Is your choice of smart phone political?

We all know that in this highly contentious political atmosphere, Democrats and Republicans can’t seem to agree on anything. You see it in political maps, where Democratic states and represented by blue and Republican-leaning ones are given red coloration. A popular program in New York, one of the bluest of states, often won’t fly in Texas, which is about as red as you can get.

But did you know that red and blue states also disagree on what mobile technology to use? That’s what one study is implying.

The Huffington Post recently compared a map of smart-phone usage that was released by Jumptap to a map of red and blue states from the past four presidential elections that they pulled from Wikipedia. From these they drew the conclusion that Republicans prefer Android platforms while Democrats would rather use Apple iOS devices.

Although there is some distinct correlation, I don’t think you can conclude anything based on it. Just to review, of the 48 states (Alaska and Hawaii were not in the Jumptap map), we have the following breakdown of which mobile platform is the most used:

Red states

  • Red states for Android: 9.
  • Red states for iOS: 6.
  • Red states for BlackBerry: 5.
  • Red states with no preference: 5.
Blue states
  • Blue states for iOS: 10.
  • Blue states for Android: 6.
  • Blue states for BlackBerry: 3
  • Blue states with no preference: 1
Swing states
  • Swing states for Android: 2.
  • Swing states with no preference: 1.

So that’s 46…47…48. Good. Now that we have those enumerated, let’s draw some conclusions of our own.

Well, the majority of the states that show no dominance of smart-phone platform are Red. Does this reflect the current division in the Republican Party between the moderates and extremists? Hmm.

Also, swing states seem to prefer Android, especially if you include states that are currently classified as “purple,” such as Colorado and Arkansas. Will Android users be the ones to decide the next presidential election? Hmm.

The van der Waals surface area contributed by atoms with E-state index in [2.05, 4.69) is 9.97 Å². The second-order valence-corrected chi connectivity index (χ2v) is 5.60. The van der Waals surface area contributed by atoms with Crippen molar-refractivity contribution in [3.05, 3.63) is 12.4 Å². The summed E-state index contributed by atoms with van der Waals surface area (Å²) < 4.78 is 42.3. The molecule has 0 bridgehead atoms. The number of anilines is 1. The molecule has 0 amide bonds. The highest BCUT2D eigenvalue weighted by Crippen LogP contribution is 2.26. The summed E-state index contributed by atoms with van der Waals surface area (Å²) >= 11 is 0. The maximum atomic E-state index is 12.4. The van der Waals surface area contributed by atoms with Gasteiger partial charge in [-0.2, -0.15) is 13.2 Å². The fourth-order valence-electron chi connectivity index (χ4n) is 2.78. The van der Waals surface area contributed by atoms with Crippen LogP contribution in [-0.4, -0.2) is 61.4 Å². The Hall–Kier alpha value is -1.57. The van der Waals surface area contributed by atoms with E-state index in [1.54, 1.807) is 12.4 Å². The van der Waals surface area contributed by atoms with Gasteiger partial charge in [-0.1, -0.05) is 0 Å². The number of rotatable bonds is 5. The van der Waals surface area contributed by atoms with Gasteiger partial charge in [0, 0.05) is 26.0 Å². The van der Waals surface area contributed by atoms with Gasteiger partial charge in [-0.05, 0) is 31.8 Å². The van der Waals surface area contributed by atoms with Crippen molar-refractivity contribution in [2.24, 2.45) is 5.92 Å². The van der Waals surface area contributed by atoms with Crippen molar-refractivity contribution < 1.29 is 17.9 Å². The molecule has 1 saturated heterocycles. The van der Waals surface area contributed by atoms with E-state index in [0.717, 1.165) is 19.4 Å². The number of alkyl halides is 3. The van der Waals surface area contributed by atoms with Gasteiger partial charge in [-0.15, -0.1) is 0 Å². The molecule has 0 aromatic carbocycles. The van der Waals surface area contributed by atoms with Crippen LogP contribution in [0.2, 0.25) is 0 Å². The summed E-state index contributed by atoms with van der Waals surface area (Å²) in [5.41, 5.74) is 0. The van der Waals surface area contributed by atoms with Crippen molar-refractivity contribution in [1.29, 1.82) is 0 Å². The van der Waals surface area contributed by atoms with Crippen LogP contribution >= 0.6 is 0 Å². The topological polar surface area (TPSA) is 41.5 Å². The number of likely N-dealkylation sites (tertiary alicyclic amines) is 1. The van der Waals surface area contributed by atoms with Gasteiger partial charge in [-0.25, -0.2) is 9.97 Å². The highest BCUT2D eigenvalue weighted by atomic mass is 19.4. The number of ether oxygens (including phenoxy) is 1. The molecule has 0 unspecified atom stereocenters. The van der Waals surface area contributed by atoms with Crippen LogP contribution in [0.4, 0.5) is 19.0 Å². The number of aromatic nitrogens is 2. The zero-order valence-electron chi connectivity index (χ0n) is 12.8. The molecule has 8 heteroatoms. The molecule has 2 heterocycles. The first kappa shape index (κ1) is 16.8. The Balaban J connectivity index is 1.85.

Of course the answer to both of those questions is: How should I know? I’m looking at a smart-phone usage map! With it I can only conclude things like: BlackBerry tends to dominate in states where there are a large number of government users, such as Maryland, Virginia and New York.

And: Android seems to have made a successful push into the Southwest. Stuff like that.

I guess it just shows how any statistics can be inferred to mean whatever people want them to mean. But that doesn’t stop us from having fun by speculating. So, if an Android phone ran against President Barack Obama…

About the Author

Greg Crowe is a former GCN staff writer who covered mobile technology.

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Reader Comments

Mon, Aug 15, 2011 Walter Washington DC

The point of the study was to see if there is any correlations. Personally, I think there is too little data to draw these sorts of conclusions. The point of the article is that there is any number of reasons for this split in the data. It would seem that geography and business practices and such may determine more than politics. Of course, none of this will stop people from trying to draw odd conclusions from random statistical data points.

Fri, Aug 12, 2011

Well, this makes sense. Apple operates their business model in a very authoritative controlled manner, much like the Democrats want fo the country. While Android is a more open and FREE platform much like the freedom Tea Party "Extremists" are trying to bring back to this country.

Fri, Aug 12, 2011

The distinction is that you are a reader and the author is a staff writer for tech news publication. In the writer's case, I would hope that while he could write to the point of political views and tech choices, he could do so without such provocative language, aka click bait. Both of you are entitled to your opinions.

Fri, Aug 12, 2011

To the previous poster, so what if the author has some sort of political bias - that bias has nothing to do with the numbers posted and also intent of the article is the discussion of politics and tying it to smartphone choices. Oh and yes, I'm biased - the Republican right-wing extremists are going to destroy this country..

Fri, Aug 12, 2011

"Does this reflect the current division in the Republican Party between the moderates and extremists?" Not biased are we?

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